From an article by Ross Simonini, words from a member of the group Animal Collective :
"...As far as the boundaries and the future of avant-garde, I have no idea. I don’t think the people who reach that next step are thinking about it either. That process of searching out new boundaries to push in order to be the next avant-garde seems too academic for me. People should just do what they want to do, and if it happens to be something that pushes the boundaries, then that’s sweet. If you are just trying to do something to be different, but feel no personal attachment to what you are creating, then that’s a shame. If it’s not something you would respond to on a deeper level, why would anyone else respond to it?
RS: What about your own boundaries? As musicians who create new sounds, what are the limitations you find yourself fighting against? What are your musical crutches?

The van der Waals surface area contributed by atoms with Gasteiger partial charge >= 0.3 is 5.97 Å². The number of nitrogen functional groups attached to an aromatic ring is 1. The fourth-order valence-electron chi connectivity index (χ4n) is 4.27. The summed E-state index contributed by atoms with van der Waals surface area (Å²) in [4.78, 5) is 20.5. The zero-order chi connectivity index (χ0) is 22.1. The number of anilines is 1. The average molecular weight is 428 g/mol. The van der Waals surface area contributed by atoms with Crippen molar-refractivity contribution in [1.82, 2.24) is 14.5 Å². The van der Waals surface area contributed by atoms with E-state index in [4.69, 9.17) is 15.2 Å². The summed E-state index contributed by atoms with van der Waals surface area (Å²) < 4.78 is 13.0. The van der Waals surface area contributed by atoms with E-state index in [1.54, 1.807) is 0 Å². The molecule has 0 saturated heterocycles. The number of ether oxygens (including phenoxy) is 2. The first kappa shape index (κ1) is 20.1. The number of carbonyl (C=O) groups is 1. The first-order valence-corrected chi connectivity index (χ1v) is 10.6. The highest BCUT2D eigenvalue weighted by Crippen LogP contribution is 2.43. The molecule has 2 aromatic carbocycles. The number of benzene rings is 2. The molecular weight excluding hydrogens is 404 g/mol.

GEOLOGIST: I would say the only boundaries we fight against are ourselves and our past. But it’s not too hard. We consciously try and move beyond what we’ve done before....." (source!)
Animal Collective has gained some popularity recently- for good reason. While their music is usually too harmonically static for me to love it, the sounds they're producing are marvelous and inventive. "deconstructed rock/altern" is the term i read earlier, which is a thoroughly shitty term- it fails to express the degree of diversity in the sounds and harmonies, or even give an idea of how rich their textures are. There are folk elements, electronica, rock elements and experiments everywhere. There's a constant stream of sounds, often in thick layers, this music is vertical in an non-harmonic manner. This can be problematic, as they dont have much in the way of dynamics.
But they've got it. Aggressive songs like Grass and even Leaf House are at the avant-garde end of the music spectrum. They're pushing, and its really interesting.
Season wrap-up at the Met and NY Phil
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